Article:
Companies: SNL Kagan
Friday, October 22, 2010, 10:16 AM ET|It was another busy week for online/mobile video, and so VideoNuze is continuing its Friday practice of curating 5-6 interesting industry news items that we weren't able to cover this week. Read them now or take them with you this weekend!
Networks block Google TV to protect themselves
Yesterday news started breaking that ABC, CBS and NBC are blocking access by Google TV. There are numerous concerns being cited - potential disruption of advertising, encouraging cord-cutting, incenting piracy, diminished branding, unsatisfactory ad splits with Google, and general worry about Google invading the living room. Each item on its own is probably not enough to motivate the blocking action, but taken together they are. Still, doesn't it feel a little foolish that broadcasters would differentiate between a computer screen and a TV screen like this? For Google, it's more evidence that nothing comes easy when trying to work with Hollywood. I'm trying to find out more about what's happening behind the scenes.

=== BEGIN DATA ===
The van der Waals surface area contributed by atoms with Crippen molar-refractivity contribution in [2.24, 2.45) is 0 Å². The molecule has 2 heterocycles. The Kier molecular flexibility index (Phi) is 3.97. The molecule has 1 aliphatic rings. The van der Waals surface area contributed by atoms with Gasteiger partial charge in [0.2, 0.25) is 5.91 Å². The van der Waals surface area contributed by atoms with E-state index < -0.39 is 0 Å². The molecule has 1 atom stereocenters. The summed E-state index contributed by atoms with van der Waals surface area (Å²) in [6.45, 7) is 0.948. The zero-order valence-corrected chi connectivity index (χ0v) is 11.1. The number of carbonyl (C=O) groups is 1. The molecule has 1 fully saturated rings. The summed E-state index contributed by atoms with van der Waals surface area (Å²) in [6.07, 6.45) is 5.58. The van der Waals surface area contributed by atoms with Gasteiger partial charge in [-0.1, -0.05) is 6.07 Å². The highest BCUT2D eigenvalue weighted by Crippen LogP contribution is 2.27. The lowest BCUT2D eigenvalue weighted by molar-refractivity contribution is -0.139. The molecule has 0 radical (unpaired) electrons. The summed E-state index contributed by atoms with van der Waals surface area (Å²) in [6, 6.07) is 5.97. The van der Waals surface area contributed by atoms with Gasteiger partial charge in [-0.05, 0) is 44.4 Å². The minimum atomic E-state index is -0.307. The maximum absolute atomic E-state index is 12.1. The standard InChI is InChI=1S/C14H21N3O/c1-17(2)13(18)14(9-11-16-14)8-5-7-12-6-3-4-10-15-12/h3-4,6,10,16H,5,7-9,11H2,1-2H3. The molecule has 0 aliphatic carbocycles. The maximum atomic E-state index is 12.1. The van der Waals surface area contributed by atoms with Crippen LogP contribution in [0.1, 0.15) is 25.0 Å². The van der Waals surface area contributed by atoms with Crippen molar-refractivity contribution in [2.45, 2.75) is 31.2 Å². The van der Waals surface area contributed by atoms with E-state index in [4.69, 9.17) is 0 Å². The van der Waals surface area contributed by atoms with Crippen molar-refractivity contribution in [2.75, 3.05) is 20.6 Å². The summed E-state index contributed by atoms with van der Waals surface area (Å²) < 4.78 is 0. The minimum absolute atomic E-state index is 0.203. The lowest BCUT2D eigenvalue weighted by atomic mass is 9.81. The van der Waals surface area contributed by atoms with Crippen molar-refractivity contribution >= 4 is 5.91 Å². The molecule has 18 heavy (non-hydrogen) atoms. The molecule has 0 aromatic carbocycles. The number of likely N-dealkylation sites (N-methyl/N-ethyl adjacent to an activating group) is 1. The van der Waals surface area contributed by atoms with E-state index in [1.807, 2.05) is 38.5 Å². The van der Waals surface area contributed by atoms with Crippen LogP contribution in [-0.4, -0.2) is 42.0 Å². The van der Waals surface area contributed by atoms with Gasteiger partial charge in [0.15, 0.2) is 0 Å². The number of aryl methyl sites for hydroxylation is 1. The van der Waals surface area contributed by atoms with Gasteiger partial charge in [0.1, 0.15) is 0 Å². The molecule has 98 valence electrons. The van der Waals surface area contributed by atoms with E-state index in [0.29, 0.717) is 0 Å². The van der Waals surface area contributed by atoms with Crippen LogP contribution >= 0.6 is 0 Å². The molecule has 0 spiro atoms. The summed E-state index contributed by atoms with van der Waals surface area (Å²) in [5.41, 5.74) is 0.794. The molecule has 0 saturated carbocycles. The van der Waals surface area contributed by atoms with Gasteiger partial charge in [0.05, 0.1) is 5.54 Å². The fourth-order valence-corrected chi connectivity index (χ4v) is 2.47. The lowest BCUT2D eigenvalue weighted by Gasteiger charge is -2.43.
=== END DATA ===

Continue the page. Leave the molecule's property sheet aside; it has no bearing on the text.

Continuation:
TWC Lines Up For ESPN Online Kick
An important milestone for TV Everywhere may come as early as next Monday, as #2 cable operator Time Warner is planning to make ESPN viewing available online to paying subscribers. Remote access is part of the recent and larger retransmission consent deal between Disney and TWC. TV Everywhere initiatives have been slow to roll out, amid cable programmers' reluctance. Further proving that remote authenticated access works and that it's attractive with a big name like ESPN would increase TV Everywhere's momentum.
Hulu Plus, Take Two: How's $4.95 a Month?